Wednesday, January 13, 2021

Bill Hewitt: "The Off-Side Kid"

By Chris Willis, NFL Films
Bill Hewitt, Bears end (Color: PFJ

PFJ looks back at the career of Bill Hewitt. Last summer PFJ ranked the greatest two-way players of the Pre-WW II era by positions. For the Ends, Hewitt came in at number #3 behind Don Hutson and Guy Chamberlin. 

Nicknamed the “Offside Kid” for his explosive first step on defense, the 5-9, 190-pound Hewitt might’ve been the best defensive end during the NFL’s Pre-WWII era. He never stopped moving, especially on defense, compared to Lawrence Taylor with a motor that didn’t stop. Hewitt developed a technique of playing off the ball a few yards and sprinting to line of scrimmage to time snap of ball…Had a powerful upper-body, barrel-chest, and muscular arms to dish out punishment. “Bill Hewitt, of the Chicago Bears, was as tough on defense as he was agile on offense,” once said Mel Hein, Giants Hall of Fame center, about Hewitt. 

Hewitt played 9 seasons (101 games) with the Bears and Philadelphia Eagles- coming back in 1943 to play for the merged Steagles (was traded to Eagles for Sam Francis, a deal that Halas regretted). Was a member of 2 NFL Championship teams with the Bears, 1932-1933. He was also known to be an excellent player on special teams, running down on kickoffs and punts, and had a great ability to block punts. A perfect example of his special teams’ play came in a game against the Packers in 1933 (Sept. 24). The Bears, trailing 7-0 in the 4th quarter, Hewitt blocked a field goal kick that led to him throwing a TD pass (to Luke Johnsos), then minutes later blocked a punt that he scooped up and returned for the game-winning score in a 14-7 win. 

Hewitt led NFL in TD catches in 1934 (5) and was 2nd in 1936… finished career with 103 catches for 1,638 yards and 23 TD catches (26 total TDs)…In 1933, on end around plays threw 3 TD passes; Bears developed play where fullback would charge line, stop short and throw “pop pass” to end on slant in middle of field; sometimes the end, especially Hewitt, would then lateral to the other end who trailed the play. This play was used by Hewitt- who lateraled to Bill Karr- for the winning score in the First NFL Championship Game in 1933 to help the Bears defeat the Giants, 23-21.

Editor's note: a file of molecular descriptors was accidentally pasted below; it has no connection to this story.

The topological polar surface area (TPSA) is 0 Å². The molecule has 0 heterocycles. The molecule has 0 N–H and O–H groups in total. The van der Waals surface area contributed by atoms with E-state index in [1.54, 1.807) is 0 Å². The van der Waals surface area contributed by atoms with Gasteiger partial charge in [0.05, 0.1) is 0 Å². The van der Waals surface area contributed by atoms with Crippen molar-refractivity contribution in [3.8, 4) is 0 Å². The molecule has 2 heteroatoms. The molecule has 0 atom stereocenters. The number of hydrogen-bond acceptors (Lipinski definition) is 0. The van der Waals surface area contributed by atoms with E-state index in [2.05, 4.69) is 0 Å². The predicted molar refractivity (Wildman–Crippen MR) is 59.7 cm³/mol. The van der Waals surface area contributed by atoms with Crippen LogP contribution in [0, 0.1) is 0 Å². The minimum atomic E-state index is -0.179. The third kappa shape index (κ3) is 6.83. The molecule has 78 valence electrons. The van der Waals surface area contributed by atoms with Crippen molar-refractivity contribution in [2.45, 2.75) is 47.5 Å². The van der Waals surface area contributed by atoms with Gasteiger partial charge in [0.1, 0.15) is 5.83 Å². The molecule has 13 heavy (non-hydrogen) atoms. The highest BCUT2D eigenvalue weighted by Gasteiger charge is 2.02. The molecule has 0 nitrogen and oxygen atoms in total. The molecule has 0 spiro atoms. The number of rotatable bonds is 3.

1933 NFL Championship Game, Bears vs Giants. Hewitt, no helmet, laterals to Bears end, Bill Karr, game-winning touchdown. (Color: PFJ

Throughout his NFL career Hewitt achieved many honors. 

He was First-team All-Pro five times by Collyers (1932-34, 1936-37); four times by the NFL (1933-34, 1936-37) and UP (1933-34, 1936, 1938); three times by the Green Bay Press-Gazette and Chicago Daily News; and once by Brooklyn Eagle (1933) and Boston Post (1934)…He was named Second-team by NFL in 1932 and 1938; I.N.S. in 1938 and by New York Daily News in 1937…Named to NFL 1930’s All-Decade Team…Elected to Pro Football Hall of Fame in 1971…In selecting his All-time Team, Giants center Mel Hein choose Don Hutson and Bill Hewitt as his two ends. In 1949 the Chicago Bears retired his no.56 jersey. “Hewitt was absolutely fearless. He was a happy go-lucky guy until he stepped onto the field- and then he was a terror on offense and defense. He asked no quarter nor gave any.” – George Halas on Hewitt in 1971.

Along with his brilliant playing career, Hewitt was a star in the city of Chicago. Numerous times he was asked to make an appearance. Whether it was teaching young boys how to play the game of football or endorsing a product Hewitt was always around the Windy City to make his presence felt. 

Red Grange (with football) and Bill Hewitt (boy on his lap) teach young Chicago boys the game of football, 1934 (Color: PFJ

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